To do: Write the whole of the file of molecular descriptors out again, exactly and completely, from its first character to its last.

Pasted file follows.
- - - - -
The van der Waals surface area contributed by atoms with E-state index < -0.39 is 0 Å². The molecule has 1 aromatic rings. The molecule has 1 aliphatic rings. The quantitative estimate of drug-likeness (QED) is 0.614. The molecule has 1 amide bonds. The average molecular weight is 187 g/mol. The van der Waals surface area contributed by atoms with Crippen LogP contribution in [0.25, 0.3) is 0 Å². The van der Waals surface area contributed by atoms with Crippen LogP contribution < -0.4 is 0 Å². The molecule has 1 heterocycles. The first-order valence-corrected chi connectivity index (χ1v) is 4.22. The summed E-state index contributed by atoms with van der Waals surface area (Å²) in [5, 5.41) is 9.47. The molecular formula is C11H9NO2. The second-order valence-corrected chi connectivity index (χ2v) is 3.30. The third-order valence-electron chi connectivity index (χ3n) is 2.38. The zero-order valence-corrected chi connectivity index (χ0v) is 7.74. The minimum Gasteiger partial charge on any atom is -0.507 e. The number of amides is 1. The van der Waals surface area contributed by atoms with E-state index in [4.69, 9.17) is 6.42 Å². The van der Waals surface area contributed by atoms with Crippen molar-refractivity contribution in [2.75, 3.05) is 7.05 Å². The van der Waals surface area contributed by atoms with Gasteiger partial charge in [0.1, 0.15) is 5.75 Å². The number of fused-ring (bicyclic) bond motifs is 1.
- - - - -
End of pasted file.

The van der Waals surface area contributed by atoms with E-state index < -0.39 is 0 Å². The molecule has 1 aromatic rings. The molecule has 1 aliphatic rings. The quantitative estimate of drug-likeness (QED) is 0.614. The molecule has 1 amide bonds. The average molecular weight is 187 g/mol. The van der Waals surface area contributed by atoms with Crippen LogP contribution in [0.25, 0.3) is 0 Å². The van der Waals surface area contributed by atoms with Crippen LogP contribution < -0.4 is 0 Å². The molecule has 1 heterocycles. The first-order valence-corrected chi connectivity index (χ1v) is 4.22. The summed E-state index contributed by atoms with van der Waals surface area (Å²) in [5, 5.41) is 9.47. The molecular formula is C11H9NO2. The second-order valence-corrected chi connectivity index (χ2v) is 3.30. The third-order valence-electron chi connectivity index (χ3n) is 2.38. The zero-order valence-corrected chi connectivity index (χ0v) is 7.74. The minimum Gasteiger partial charge on any atom is -0.507 e. The number of amides is 1. The van der Waals surface area contributed by atoms with E-state index in [4.69, 9.17) is 6.42 Å². The van der Waals surface area contributed by atoms with Crippen molar-refractivity contribution in [2.75, 3.05) is 7.05 Å². The van der Waals surface area contributed by atoms with Gasteiger partial charge in [0.1, 0.15) is 5.75 Å². The number of fused-ring (bicyclic) bond motifs is 1.